The director doesn't stick to a linear timeline, instead finding similar themes to jump from one subject to another. This device is most startling when we hear Avi Dichter (2000-2005) talk about how all Israeli soldiers need for training is 10 words (yet mispronunciation could render 'We're here to count you' as 'We're here to castrate you.'), yet Yaakov Peri (1988-1995) states that those in the organization who knew Arabic knew it so well, they could even read between the lines of what was being said.
Despite the jumping among interviewees, however, over the course of the film we nonetheless get a linear history of the Arab-Israeli conflict. Shalom was succeeded by Peri who was surprised by the Intifada (Shin Bet never saw these insurgencies coming, nor did they prevent the Rabin assassination, two massive failures which go relatively unexplained). Carmi Gillon, only in the position for two years, was haunted by the assassination which happened on his watch, although he can also take credit for cleanly taking out Hamas bomber, Yahya Ayyash, 'The Engineer,' with a cell phone explosive. That operation was led by Avi Dichter, who headed Shin Bet from 2000 to 2005, after Ami Ayalon (who states that after retirement, 'we go to the left').
From these men we hear sympathy for the plight of the refugee, outrage at illegal settlements and the lack of justice delivered to their own Underground terrorists who came close to setting off a global Islamic war. One talks about insight given by a Palestinian psychiatrist who tells him they are doing just what the Palestinians want - Hamas bombers trigger F16s and the cycle of hurt and revenge never ends. It is painful to reflect on the Israeli opposition to the Oslo Accords, now just a memory, which won Rabin the Nobel Peace Prize but cost him his life (one funeral attendee wears a sign stating 'I am ashamed.') and see how the Fateh and PLO were replaced with Hamas and the Islamists. So many missed opportunities, so much fuel added to the fire.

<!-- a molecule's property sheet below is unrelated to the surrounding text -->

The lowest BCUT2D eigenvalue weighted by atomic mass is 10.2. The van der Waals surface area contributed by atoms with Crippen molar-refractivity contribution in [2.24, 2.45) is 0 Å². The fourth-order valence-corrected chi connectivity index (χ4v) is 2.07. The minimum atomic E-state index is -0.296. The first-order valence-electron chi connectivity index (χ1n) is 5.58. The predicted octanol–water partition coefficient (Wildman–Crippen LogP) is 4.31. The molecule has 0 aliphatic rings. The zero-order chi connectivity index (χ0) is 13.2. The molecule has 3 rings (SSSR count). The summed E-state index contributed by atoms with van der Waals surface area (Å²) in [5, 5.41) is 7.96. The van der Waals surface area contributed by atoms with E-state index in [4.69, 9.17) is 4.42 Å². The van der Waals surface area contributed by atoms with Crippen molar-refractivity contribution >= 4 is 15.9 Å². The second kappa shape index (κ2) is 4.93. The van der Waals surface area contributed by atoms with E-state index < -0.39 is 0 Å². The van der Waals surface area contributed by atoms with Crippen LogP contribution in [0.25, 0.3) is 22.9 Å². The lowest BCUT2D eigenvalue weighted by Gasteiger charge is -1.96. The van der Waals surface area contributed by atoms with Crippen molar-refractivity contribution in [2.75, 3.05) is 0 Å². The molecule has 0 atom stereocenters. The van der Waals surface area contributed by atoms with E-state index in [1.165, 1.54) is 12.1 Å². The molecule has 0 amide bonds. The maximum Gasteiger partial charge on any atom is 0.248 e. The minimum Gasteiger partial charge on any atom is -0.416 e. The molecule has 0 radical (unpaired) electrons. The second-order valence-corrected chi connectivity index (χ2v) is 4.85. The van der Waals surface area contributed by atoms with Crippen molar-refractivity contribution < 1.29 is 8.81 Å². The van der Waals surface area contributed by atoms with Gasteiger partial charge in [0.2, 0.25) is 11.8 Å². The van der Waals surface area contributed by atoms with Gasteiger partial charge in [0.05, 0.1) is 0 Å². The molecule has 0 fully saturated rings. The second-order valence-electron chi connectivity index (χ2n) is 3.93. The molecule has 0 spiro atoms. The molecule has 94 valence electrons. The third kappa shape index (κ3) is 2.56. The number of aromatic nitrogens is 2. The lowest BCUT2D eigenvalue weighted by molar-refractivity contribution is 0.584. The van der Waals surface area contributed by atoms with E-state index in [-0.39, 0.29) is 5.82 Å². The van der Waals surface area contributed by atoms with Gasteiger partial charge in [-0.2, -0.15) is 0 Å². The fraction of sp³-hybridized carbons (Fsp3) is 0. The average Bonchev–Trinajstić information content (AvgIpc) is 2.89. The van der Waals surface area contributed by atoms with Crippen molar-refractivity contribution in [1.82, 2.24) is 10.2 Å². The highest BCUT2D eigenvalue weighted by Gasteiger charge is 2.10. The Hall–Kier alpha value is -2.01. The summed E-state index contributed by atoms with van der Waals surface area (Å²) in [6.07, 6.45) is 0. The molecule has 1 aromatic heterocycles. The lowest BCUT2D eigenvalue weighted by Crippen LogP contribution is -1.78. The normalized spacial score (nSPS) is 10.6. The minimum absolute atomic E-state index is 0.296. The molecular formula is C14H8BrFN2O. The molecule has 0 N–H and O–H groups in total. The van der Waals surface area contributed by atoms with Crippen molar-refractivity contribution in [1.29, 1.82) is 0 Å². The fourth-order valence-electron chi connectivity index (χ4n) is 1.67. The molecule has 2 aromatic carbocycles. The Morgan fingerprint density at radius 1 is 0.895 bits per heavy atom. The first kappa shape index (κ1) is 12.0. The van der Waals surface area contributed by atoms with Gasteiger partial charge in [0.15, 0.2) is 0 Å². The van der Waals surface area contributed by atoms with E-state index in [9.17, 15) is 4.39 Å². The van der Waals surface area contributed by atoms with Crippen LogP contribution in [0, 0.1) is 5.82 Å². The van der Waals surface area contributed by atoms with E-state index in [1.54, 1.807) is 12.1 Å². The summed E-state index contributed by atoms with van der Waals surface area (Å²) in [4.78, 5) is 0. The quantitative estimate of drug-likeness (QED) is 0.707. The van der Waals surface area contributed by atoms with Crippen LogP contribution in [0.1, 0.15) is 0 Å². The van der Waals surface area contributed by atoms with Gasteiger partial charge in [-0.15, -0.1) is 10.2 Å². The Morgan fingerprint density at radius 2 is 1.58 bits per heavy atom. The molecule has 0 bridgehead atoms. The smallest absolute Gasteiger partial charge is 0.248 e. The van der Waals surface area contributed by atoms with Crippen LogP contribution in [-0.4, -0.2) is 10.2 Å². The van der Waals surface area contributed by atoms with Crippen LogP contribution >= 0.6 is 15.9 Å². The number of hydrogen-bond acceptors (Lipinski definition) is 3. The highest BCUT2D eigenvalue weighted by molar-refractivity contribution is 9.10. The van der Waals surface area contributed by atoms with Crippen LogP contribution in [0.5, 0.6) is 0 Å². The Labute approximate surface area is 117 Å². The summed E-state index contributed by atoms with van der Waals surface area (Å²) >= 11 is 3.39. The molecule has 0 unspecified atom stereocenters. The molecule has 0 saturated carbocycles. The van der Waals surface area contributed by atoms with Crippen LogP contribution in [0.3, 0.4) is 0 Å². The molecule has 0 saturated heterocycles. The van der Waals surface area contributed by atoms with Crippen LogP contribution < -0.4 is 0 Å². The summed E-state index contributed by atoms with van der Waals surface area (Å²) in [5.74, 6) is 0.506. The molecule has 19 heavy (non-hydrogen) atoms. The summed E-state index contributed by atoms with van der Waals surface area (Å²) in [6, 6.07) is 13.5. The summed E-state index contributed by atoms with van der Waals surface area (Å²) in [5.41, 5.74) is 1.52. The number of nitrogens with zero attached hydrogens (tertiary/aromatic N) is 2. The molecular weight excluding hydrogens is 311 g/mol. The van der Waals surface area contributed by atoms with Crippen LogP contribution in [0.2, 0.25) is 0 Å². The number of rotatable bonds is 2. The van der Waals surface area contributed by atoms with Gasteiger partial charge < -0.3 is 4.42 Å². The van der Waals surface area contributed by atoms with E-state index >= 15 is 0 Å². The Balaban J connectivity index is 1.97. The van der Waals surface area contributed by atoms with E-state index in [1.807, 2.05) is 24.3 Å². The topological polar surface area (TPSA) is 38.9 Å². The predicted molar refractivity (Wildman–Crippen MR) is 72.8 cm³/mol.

"The Gatekeepers" ends with discussion of a prediction made in 1968 by academic Yeshayahu Leibowitz warning against occupation and stating that Israel would become a 'Shin Bet State,' its morals degraded. This brave documentary draws a line in the sand. One just wishes Moreh had asked these men what they were doing to change the situation now other than having changed their minds.